|Department of Public Information • News and Media Division • New York|
World Is Watching Rio+20, Says Secretary-General, Warning ‘We Cannot
Let Microscopic Examination of Text Blind Us to the Big Picture’
Following is UN Secretary-General Ban Ki-moon’s address to the informal thematic debate of the sixty-sixth session of the General Assembly on “The Road to Rio+20 and Beyond”, in New York, 22 May:
Thank you for convening this important thematic debate. Rio+20 is one month away. We are one month from a once-in-a-generation opportunity to transform ideas and aspirations into bold action for sustainable development. One month from seizing our chance to scale-up the policies and solutions that we know deliver profound results. One month from building the future we want, a future made to last, a future of greater prosperity and equitable growth on a healthy planet for ourselves and our succeeding generations. But what we achieve one month from now will depend on what we do today and every day to Rio.
Above all, we need a fundamental re-think of our current economic model and new tools such as green economy policies and strategies. We have the opportunity to forge agreements and bold action on many thematic issues. Today, let me point to seven: First, decent jobs. Within the context of sustainable development, the green economy should help generate decent jobs, especially for the nearly 80 million young people entering the workforce every year. We can also scale up social protection safety nets. Let me emphasize that social progress and job creation require bold action on education — the basic building block of any society.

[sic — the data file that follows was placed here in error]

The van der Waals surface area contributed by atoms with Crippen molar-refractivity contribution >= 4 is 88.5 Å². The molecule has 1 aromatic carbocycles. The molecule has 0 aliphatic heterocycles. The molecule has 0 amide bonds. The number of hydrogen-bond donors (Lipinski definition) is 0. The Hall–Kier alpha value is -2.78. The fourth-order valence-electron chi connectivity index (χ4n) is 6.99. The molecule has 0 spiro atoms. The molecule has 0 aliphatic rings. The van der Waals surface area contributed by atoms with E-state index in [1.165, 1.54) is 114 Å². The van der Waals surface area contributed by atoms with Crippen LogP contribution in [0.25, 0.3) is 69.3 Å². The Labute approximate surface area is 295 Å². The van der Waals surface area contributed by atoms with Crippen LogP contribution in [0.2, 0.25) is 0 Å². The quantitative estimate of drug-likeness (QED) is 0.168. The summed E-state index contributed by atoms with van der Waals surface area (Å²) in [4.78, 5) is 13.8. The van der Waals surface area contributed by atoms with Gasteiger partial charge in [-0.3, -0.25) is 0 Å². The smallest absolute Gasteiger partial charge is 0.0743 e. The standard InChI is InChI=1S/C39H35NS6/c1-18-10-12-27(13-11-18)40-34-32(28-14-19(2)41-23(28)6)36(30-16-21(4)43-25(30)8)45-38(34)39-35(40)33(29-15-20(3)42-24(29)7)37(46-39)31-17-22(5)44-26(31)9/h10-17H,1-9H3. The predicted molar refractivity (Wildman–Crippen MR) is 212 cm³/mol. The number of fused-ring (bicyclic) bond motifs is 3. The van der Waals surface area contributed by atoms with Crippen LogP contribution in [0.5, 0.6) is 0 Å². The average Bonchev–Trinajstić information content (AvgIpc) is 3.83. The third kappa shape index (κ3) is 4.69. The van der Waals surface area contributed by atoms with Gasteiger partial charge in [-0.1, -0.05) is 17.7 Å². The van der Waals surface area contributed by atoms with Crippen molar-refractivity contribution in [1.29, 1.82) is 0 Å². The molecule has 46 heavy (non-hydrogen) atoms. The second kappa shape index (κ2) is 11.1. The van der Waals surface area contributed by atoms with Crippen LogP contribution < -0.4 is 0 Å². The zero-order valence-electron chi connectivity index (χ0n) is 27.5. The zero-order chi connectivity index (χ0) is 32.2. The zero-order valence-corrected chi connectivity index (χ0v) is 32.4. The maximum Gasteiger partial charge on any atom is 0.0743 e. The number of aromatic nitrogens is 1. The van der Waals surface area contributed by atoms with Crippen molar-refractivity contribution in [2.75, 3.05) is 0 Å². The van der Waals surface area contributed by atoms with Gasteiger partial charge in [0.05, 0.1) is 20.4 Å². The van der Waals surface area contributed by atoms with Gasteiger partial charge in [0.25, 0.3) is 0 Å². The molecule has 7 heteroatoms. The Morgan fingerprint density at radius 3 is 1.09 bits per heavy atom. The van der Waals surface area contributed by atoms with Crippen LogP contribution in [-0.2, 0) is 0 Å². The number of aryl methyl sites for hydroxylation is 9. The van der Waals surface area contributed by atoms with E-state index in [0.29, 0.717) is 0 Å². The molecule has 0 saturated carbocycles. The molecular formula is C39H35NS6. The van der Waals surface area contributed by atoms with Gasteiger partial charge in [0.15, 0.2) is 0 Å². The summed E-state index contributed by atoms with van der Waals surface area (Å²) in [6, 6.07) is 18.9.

Second, we can advance food security and sustainable agriculture and push for a goal on “zero hunger” or “food security for all”. Third, we can enhance support for universal access to more efficient and cleaner energy sources. Fourth, we should endorse action on universal access to safe drinking water and sanitation. This is closely linked with the achievement of universal health goals and the reduction of poverty. Fifth, Rio+20 should also provide political guidance on the way forward for the sustainable use, management, and conservation of the world’s oceans. Sixth, we need institutions that can effectively support sustainable development at all levels. While strengthening the United Nations Environment Programme (UNEP), Governments should decide what institutional framework can best advance the sustainable development agenda and provide space for civil society, local authorities and the private sector. Seventh and finally, we can help advance a process for defining sustainable development goals that build on and reinforce the Millennium Development Goals.
Leaders should agree in Rio that sustainable development goals with clear and measurable targets and indicators will be a central part of the post-2015 global development framework. Sustainable development goals would give concrete expression to renewed high-level political commitment for sustainable development. Rio+20 is our chance to make progress in all these areas while re-vitalizing global partnerships for sustainable development — essential partnerships with civil society, local authorities and the private sector.
The world is watching. The media are focused. People — young and old — are demanding action. Yet, the current pace of negotiations is sending all the wrong signals. We cannot let a microscopic examination of text blind us to the big picture. We do not have a moment to waste. It is time for ambitious leadership. It is time for us to focus on what really matters. It is time for common ground, for the sake of our planet and our children. Thank you.
* *** *